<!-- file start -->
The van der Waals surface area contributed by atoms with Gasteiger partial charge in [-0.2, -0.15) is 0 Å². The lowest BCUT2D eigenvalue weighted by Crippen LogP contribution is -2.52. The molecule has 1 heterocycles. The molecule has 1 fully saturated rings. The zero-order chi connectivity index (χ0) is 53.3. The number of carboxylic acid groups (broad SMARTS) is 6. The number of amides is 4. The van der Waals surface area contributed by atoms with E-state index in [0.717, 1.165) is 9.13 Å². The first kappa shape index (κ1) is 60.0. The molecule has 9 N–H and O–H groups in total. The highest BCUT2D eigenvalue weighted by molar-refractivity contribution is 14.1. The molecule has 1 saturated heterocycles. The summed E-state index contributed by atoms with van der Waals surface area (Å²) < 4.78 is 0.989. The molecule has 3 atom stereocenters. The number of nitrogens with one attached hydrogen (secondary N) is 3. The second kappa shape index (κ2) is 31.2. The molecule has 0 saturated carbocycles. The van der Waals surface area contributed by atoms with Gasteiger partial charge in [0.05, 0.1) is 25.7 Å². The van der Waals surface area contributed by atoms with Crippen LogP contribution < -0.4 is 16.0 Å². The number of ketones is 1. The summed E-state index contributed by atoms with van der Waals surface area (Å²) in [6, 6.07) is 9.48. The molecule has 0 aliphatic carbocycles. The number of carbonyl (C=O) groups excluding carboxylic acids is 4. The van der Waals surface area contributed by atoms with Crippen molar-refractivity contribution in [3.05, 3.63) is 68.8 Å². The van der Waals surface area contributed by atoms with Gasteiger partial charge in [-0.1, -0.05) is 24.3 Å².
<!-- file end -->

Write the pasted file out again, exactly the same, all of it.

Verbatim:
The van der Waals surface area contributed by atoms with Gasteiger partial charge in [-0.2, -0.15) is 0 Å². The lowest BCUT2D eigenvalue weighted by Crippen LogP contribution is -2.52. The molecule has 1 heterocycles. The molecule has 1 fully saturated rings. The zero-order chi connectivity index (χ0) is 53.3. The number of carboxylic acid groups (broad SMARTS) is 6. The number of amides is 4. The van der Waals surface area contributed by atoms with E-state index in [0.717, 1.165) is 9.13 Å². The first kappa shape index (κ1) is 60.0. The molecule has 9 N–H and O–H groups in total. The highest BCUT2D eigenvalue weighted by molar-refractivity contribution is 14.1. The molecule has 1 saturated heterocycles. The summed E-state index contributed by atoms with van der Waals surface area (Å²) < 4.78 is 0.989. The molecule has 3 atom stereocenters. The number of nitrogens with one attached hydrogen (secondary N) is 3. The second kappa shape index (κ2) is 31.2. The molecule has 0 saturated carbocycles. The van der Waals surface area contributed by atoms with Gasteiger partial charge in [0.05, 0.1) is 25.7 Å². The van der Waals surface area contributed by atoms with Crippen LogP contribution < -0.4 is 16.0 Å². The number of ketones is 1. The summed E-state index contributed by atoms with van der Waals surface area (Å²) in [6, 6.07) is 9.48. The molecule has 0 aliphatic carbocycles. The number of carbonyl (C=O) groups excluding carboxylic acids is 4. The van der Waals surface area contributed by atoms with Crippen molar-refractivity contribution in [3.05, 3.63) is 68.8 Å². The van der Waals surface area contributed by atoms with Gasteiger partial charge in [-0.1, -0.05) is 24.3 Å².